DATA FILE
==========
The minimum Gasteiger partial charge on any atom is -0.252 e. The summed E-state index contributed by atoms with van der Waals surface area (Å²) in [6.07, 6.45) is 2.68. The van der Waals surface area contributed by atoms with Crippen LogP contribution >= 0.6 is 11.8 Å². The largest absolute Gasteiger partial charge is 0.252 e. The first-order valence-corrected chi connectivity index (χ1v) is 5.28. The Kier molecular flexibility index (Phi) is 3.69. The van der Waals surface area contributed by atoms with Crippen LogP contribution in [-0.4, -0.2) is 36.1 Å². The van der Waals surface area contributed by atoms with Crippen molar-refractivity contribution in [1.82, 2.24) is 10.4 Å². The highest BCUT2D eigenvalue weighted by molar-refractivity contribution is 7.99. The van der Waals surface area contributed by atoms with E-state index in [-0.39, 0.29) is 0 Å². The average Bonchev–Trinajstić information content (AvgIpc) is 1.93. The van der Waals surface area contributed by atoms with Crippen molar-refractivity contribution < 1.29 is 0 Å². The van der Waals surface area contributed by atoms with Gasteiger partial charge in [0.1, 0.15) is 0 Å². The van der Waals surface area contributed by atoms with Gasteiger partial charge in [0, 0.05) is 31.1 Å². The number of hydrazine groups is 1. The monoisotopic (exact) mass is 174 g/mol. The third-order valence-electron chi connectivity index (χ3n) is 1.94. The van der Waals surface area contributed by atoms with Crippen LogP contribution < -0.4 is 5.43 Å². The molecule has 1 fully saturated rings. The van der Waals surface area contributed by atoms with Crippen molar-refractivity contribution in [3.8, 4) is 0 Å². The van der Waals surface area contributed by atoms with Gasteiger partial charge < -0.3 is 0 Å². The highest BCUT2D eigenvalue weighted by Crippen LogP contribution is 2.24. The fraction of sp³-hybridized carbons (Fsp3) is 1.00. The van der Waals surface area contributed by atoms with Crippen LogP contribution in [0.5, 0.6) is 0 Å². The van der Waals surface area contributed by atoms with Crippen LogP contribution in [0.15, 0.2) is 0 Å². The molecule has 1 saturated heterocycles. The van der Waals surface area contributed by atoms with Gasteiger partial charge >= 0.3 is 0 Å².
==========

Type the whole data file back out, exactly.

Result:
The minimum Gasteiger partial charge on any atom is -0.252 e. The summed E-state index contributed by atoms with van der Waals surface area (Å²) in [6.07, 6.45) is 2.68. The van der Waals surface area contributed by atoms with Crippen LogP contribution >= 0.6 is 11.8 Å². The largest absolute Gasteiger partial charge is 0.252 e. The first-order valence-corrected chi connectivity index (χ1v) is 5.28. The Kier molecular flexibility index (Phi) is 3.69. The van der Waals surface area contributed by atoms with Crippen LogP contribution in [-0.4, -0.2) is 36.1 Å². The van der Waals surface area contributed by atoms with Crippen molar-refractivity contribution in [1.82, 2.24) is 10.4 Å². The highest BCUT2D eigenvalue weighted by molar-refractivity contribution is 7.99. The van der Waals surface area contributed by atoms with E-state index in [-0.39, 0.29) is 0 Å². The average Bonchev–Trinajstić information content (AvgIpc) is 1.93. The van der Waals surface area contributed by atoms with Crippen molar-refractivity contribution < 1.29 is 0 Å². The van der Waals surface area contributed by atoms with Gasteiger partial charge in [0.1, 0.15) is 0 Å². The van der Waals surface area contributed by atoms with Gasteiger partial charge in [0, 0.05) is 31.1 Å². The number of hydrazine groups is 1. The monoisotopic (exact) mass is 174 g/mol. The third-order valence-electron chi connectivity index (χ3n) is 1.94. The van der Waals surface area contributed by atoms with Crippen LogP contribution < -0.4 is 5.43 Å². The molecule has 1 fully saturated rings. The van der Waals surface area contributed by atoms with Crippen molar-refractivity contribution in [3.8, 4) is 0 Å². The van der Waals surface area contributed by atoms with Gasteiger partial charge < -0.3 is 0 Å². The highest BCUT2D eigenvalue weighted by Crippen LogP contribution is 2.24. The fraction of sp³-hybridized carbons (Fsp3) is 1.00. The van der Waals surface area contributed by atoms with Crippen LogP contribution in [0.5, 0.6) is 0 Å². The van der Waals surface area contributed by atoms with Crippen LogP contribution in [0.15, 0.2) is 0 Å². The molecule has 1 saturated heterocycles. The van der Waals surface area contributed by atoms with Gasteiger partial charge >= 0.3 is 0 Å².